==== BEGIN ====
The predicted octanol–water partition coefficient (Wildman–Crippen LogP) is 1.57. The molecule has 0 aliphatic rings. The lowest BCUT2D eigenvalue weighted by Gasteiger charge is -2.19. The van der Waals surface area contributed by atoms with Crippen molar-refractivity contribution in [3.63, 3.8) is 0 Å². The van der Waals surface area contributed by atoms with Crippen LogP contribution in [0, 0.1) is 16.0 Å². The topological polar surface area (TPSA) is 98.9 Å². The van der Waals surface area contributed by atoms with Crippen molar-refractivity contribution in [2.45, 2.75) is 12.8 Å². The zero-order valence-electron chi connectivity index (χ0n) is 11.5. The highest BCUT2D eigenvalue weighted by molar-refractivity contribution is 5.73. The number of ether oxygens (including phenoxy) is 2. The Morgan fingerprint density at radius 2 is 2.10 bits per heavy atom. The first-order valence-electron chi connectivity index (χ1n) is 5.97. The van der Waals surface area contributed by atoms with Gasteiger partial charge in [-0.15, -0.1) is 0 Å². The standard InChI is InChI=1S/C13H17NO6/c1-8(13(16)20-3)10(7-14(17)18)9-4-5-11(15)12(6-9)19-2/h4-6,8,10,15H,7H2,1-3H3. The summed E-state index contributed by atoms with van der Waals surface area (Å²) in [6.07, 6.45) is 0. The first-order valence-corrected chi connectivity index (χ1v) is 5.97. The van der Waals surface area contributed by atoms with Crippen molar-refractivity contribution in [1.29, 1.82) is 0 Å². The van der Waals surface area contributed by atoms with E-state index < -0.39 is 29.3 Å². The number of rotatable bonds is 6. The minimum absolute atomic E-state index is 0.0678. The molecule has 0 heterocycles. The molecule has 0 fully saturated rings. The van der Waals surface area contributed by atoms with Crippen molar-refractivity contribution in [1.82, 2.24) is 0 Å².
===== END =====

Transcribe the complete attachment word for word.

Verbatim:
The predicted octanol–water partition coefficient (Wildman–Crippen LogP) is 1.57. The molecule has 0 aliphatic rings. The lowest BCUT2D eigenvalue weighted by Gasteiger charge is -2.19. The van der Waals surface area contributed by atoms with Crippen molar-refractivity contribution in [3.63, 3.8) is 0 Å². The van der Waals surface area contributed by atoms with Crippen LogP contribution in [0, 0.1) is 16.0 Å². The topological polar surface area (TPSA) is 98.9 Å². The van der Waals surface area contributed by atoms with Crippen molar-refractivity contribution in [2.45, 2.75) is 12.8 Å². The zero-order valence-electron chi connectivity index (χ0n) is 11.5. The highest BCUT2D eigenvalue weighted by molar-refractivity contribution is 5.73. The number of ether oxygens (including phenoxy) is 2. The Morgan fingerprint density at radius 2 is 2.10 bits per heavy atom. The first-order valence-electron chi connectivity index (χ1n) is 5.97. The van der Waals surface area contributed by atoms with Gasteiger partial charge in [-0.15, -0.1) is 0 Å². The standard InChI is InChI=1S/C13H17NO6/c1-8(13(16)20-3)10(7-14(17)18)9-4-5-11(15)12(6-9)19-2/h4-6,8,10,15H,7H2,1-3H3. The summed E-state index contributed by atoms with van der Waals surface area (Å²) in [6.07, 6.45) is 0. The first-order valence-corrected chi connectivity index (χ1v) is 5.97. The van der Waals surface area contributed by atoms with Crippen molar-refractivity contribution in [1.29, 1.82) is 0 Å². The van der Waals surface area contributed by atoms with E-state index < -0.39 is 29.3 Å². The number of rotatable bonds is 6. The minimum absolute atomic E-state index is 0.0678. The molecule has 0 heterocycles. The molecule has 0 fully saturated rings. The van der Waals surface area contributed by atoms with Crippen molar-refractivity contribution in [1.82, 2.24) is 0 Å².